Certainly, in a country such as Pakistan where information - even straightforward information - is difficult to get from official sources, reporters must mine contacts within power. But where exactly does one draw the line? Particularly if one's own source could be undermined through the information one has picked up. Of course, the issue of media owners' vested interests in certain centres of power is also inextricably intertwined with this issue. Food for thought.


Rehman said...

You guys are doing fine job. But think about the media monopoly and cartelization of news in Pakistan that has made working journalists helpless!

Rehman said...

If you dare to publish... I want to add to my previous comment: the issue of journalist Habib R. Sulemani is an example of "media monopoly" and "cartelization of news" in the "democratic" Pakistan today!

Anonymous said...

so much for the free media

CNN Senior Editor Fired for tweeting that she had respect for the dead Hezbollah leader

It really is a shame that a journalist is forced NOT to have his/her own opinion and should also server as a eyeopener for all the western apologists who visit this blog

and you must remember

in America the jews get you by the balls very true indeed

Anonymous said...

hm. i guess the choice is between being a 'western apologist' or a bigot then. tough. eeniee meeniee mineey moee...

Rehman said...

I read in the papers today: CNN has sacked its senior editor of Middle East affairs just for a simplistic statement about a deceased leader of Hezbollah. I wonder, there are criminal allegations, including patronizing terrorism, against a former Resident Editor of a major English language newspaper in Islamabad… but, instead of proper investigation into the matter, the newspaper has designated the accused it’s Chief Editor, based in Karachi… where are professional ethics? What will Mr Jinnah think about ‘criminals’ in journalism?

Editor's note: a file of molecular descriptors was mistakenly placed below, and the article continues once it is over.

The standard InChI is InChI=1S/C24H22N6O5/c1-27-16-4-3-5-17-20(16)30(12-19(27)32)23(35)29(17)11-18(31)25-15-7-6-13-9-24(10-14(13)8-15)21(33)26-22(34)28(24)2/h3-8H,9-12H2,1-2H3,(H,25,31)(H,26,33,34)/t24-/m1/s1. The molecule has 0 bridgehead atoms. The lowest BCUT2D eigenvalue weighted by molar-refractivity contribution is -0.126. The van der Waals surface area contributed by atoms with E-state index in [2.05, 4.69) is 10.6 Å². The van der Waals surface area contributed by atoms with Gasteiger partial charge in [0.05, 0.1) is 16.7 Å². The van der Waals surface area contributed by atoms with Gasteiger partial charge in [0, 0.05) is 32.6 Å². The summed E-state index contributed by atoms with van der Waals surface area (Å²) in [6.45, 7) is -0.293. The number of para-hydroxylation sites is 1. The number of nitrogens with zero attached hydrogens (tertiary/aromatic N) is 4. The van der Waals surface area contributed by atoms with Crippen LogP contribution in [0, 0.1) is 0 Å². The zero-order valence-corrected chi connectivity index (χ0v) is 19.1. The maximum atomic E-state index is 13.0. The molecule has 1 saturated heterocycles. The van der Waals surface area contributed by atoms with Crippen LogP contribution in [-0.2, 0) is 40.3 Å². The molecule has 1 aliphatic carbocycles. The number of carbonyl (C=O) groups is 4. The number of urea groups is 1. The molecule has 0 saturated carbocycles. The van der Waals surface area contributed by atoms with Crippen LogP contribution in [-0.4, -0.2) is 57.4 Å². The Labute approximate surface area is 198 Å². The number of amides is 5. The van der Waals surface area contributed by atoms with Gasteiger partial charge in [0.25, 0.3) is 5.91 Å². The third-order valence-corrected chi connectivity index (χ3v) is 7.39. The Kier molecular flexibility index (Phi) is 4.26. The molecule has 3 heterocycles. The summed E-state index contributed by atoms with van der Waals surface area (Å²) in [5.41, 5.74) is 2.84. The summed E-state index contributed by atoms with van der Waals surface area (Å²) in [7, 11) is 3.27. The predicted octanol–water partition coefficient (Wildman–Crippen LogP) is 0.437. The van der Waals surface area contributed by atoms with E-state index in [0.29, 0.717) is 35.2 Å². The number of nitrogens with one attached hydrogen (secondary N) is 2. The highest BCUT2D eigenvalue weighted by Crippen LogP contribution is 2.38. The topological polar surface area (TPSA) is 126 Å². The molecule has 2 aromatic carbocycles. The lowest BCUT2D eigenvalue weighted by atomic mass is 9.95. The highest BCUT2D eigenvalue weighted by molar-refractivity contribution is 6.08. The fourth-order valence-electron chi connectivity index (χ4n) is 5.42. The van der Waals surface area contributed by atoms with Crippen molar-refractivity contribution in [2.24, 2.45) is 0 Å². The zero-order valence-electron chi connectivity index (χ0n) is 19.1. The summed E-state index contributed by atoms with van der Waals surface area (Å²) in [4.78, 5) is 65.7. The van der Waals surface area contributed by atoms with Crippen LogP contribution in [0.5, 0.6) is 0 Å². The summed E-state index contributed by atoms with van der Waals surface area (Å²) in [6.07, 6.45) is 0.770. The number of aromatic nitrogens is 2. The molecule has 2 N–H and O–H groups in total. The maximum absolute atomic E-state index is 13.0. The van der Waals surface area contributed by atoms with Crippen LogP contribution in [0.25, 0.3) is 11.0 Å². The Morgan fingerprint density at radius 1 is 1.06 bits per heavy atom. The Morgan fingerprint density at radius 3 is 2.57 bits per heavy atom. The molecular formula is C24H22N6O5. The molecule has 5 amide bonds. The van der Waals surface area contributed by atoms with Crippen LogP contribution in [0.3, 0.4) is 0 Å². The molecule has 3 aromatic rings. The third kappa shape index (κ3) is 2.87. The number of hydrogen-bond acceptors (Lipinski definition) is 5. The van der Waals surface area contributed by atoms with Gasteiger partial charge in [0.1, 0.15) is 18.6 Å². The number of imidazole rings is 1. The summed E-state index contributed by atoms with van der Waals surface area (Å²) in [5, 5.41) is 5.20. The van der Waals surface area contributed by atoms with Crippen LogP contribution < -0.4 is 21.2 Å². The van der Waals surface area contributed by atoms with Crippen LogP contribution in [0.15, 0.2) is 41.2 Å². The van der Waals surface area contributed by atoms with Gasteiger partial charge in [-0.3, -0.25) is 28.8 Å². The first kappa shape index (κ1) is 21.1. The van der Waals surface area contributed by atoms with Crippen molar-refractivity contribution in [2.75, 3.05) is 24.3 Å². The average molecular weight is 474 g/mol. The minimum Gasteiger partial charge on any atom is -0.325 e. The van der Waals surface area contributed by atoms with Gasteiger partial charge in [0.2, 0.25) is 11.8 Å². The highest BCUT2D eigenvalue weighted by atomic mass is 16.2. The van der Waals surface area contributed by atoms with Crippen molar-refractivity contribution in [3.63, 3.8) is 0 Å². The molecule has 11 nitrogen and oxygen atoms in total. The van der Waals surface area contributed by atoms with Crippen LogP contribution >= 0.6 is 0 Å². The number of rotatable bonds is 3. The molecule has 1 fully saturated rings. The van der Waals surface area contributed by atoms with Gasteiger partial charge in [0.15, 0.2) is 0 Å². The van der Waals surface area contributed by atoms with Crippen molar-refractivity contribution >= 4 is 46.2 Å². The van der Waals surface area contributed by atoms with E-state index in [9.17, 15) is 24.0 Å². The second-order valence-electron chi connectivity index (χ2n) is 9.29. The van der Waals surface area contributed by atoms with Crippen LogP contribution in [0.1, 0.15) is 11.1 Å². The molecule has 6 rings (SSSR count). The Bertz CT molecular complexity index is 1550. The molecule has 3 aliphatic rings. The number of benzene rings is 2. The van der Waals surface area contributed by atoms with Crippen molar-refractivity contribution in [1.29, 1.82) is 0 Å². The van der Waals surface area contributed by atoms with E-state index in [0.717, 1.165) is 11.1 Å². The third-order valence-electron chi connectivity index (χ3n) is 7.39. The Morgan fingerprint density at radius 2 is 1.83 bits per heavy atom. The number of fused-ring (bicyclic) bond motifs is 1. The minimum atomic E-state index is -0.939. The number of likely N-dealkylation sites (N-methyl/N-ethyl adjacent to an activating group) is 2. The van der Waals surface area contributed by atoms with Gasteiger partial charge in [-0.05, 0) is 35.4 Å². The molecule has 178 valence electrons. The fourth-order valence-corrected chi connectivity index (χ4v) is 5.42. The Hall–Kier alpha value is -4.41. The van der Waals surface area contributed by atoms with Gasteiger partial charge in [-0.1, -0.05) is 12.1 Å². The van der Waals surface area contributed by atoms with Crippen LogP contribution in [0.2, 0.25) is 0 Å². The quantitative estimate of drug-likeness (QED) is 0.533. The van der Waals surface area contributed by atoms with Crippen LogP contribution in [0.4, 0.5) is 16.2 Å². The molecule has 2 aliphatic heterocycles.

Cafe Pyala! Thanks for making a difference in the cyberspace. Be blessed.

Anonymous said...

yes, great news indeed that CNN sacked its editor because Hezbollah can't be good, Palestinians can't be Good, Hamas can't be Good, Islam can't be Good and must be demonized at all costs and that is the official policy of CNN and other zionist mouth pieces
If these are the ethics of western media than I would say that Pakistani media is much better, at-least it isn't forcing everyone to tow the same propagandist line

and its high time that you also get you name changes from Rehman to Ram because those who you are trying to appease won't accept you wholeheartedly until and unless you are ready to forgo the last (symbolic) shred of Islam from yourself

Anonymous said...

who is cnn to declare that Hezbollah is a terrorist and israel isn't?

would cnn have sacked their editor if she had give the same statement about the butcher of Sabra and Shatila or any other right wing terrorist of israel ? of-course no

guys open your eyes and realize that there is a hidden zionist monster behind the sugar coated faces that you see

Anonymous said...

well, firstly, anything even mildly damning of the army in our case would be instantly termed a security threat and an attempt to destabilize pakistan, because, as we all know, pak army IS pakistan, the rest of us are just roughing it out.

secondly, our generals/politicians would deny it outright and file a 2 billion rupee defamation case against the poor chap who filed this report, besides him and his family being court martialled privately.

i was actually SHOCKED that general mcchrystal did not even try to retract his statements or attempt to explain his position...

aynalif said...

Anon 10:42 sure sounds like Zaid Hamid! But I agree that if Octavia Nasr had praised an Israeli leader she would never have been fired.

@Anon 12:22 - you are being too generous - anyone in Pakistan speaking against the army or ISI would disappear.

Rehman said...

"Anonymous"... I'm laughing out load!